County Express: History

Between 1975 and 1981, the transit system was exclusively a service for senior citizens to travel to and from the Meet and Eat sites and other activities for senior citizens.

Limitations with Funding

Because of the limitations on the use of funding from Title III of the Older American Act, transportation could not be expanded to serve other transit dependent populations with funding for senior citizens as the primary source of funding. The Federal Transit Administration and other funding sources were contacted, and it became apparent that an organizational change would be required to access funding for public transportation. NECTA began the public transportation system in 1982.

1997 Audit

Although service to the constituents was excellent, the 1997 audit noted that in the calendar year ending December 31st, 1997, the transit system of Northeastern Colorado lost $79,900 or approximately 58 cents per trip. Because of this operating loss and other concerns about the viability of the transit system, there was a need to change management of County Express.

A Change in Management

In August 1998, the Board of Directors of NECTA contracted with Association of Local Governments to

  • operate the transit system
  • develop a capital improvement/vehicle replacement plan
  • debt service plan.

The change in management saw an increase in all aspects of service for County Express from 1999 to 2005:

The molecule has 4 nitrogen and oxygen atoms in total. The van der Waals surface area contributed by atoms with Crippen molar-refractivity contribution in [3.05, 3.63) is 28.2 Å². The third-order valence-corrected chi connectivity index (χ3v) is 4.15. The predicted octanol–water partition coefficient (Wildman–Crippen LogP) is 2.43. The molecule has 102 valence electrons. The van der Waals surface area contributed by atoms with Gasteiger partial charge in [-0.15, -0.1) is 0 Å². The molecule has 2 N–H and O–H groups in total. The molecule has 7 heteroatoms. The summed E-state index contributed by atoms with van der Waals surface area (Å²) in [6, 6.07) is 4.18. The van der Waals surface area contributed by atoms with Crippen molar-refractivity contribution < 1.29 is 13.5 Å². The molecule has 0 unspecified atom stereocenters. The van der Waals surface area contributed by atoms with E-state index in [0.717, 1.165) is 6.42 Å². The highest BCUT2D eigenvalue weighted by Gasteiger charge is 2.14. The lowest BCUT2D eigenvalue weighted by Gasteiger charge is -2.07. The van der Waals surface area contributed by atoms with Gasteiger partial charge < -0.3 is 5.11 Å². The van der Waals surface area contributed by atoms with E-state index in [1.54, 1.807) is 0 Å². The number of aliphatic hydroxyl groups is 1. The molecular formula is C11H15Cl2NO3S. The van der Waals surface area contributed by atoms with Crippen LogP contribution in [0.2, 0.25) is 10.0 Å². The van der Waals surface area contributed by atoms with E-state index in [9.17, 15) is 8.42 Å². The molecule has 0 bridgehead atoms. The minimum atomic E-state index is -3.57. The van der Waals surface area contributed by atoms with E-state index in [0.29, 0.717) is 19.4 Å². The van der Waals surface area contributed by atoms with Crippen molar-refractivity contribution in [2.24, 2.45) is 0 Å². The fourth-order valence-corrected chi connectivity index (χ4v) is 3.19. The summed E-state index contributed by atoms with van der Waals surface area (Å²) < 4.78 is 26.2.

Ridership for County Express increased from 76,730 trips in 1999 to 105,131 trips in 2005; miles driven by County Express has increased from 468,875 miles in 1999 to 721,960 miles in 2005, and revenue hours have increased from 28,210 in 1999 to 44,161 hours in 2005.

View this information in table format

Non-Emergent Medical Transportation

In 2002, County Express developed a public-private partnership with Banner Health, El Pomar Foundation and the Caring for Colorado Foundation to provide Non-Emergent Medical Transportation to the residents of Northeastern Colorado who did not qualify for transportation funded by Medicaid.

Survey Leads to Change

While the Eastern Transportation Planning Region was developing the Transit Element for the 2030 Transportation Plan, a consultant was retained to conduct random opinion surveys at many of the County Fairs. Responses from residents of Northeastern Colorado indicated that the residents didn’t use County Express because the hours of operation were not consistent with the established hours of the major employers.

a new bus for county expressInput from the human service providers, Workforce Centers, and the Departments of Humans Service indicated there was a need for expansion of hours by County Express to serve clients requiring transport to and from work.

In response to public input on the need for expansion of service, the Board of Directors authorized a grant application to the Federal Transit Administration for the Job Access Reverse Commute Program.

Based on the survey results the Prairie Express was created in Sterling, CO

Job Access Reverse Commute Program

In response to public input on the need for expansion of service, the Board of Directors authorized a grant application to the Federal Transit Administration for the Job Access Reverse Commute Program. In 2008, County Express initiated a demonstration project for a deviated fixed route in the City of Fort Morgan and between the City of Fort Morgan and the City of Brush.

As a result, the Platte Express was created.

Operation Statistics

 

Trips

Miles Traveled

Operation Hours

Jan - Dec 2008

120,602

829,751

53,757

Jan - Dec 2007

121,563

851,392

55,759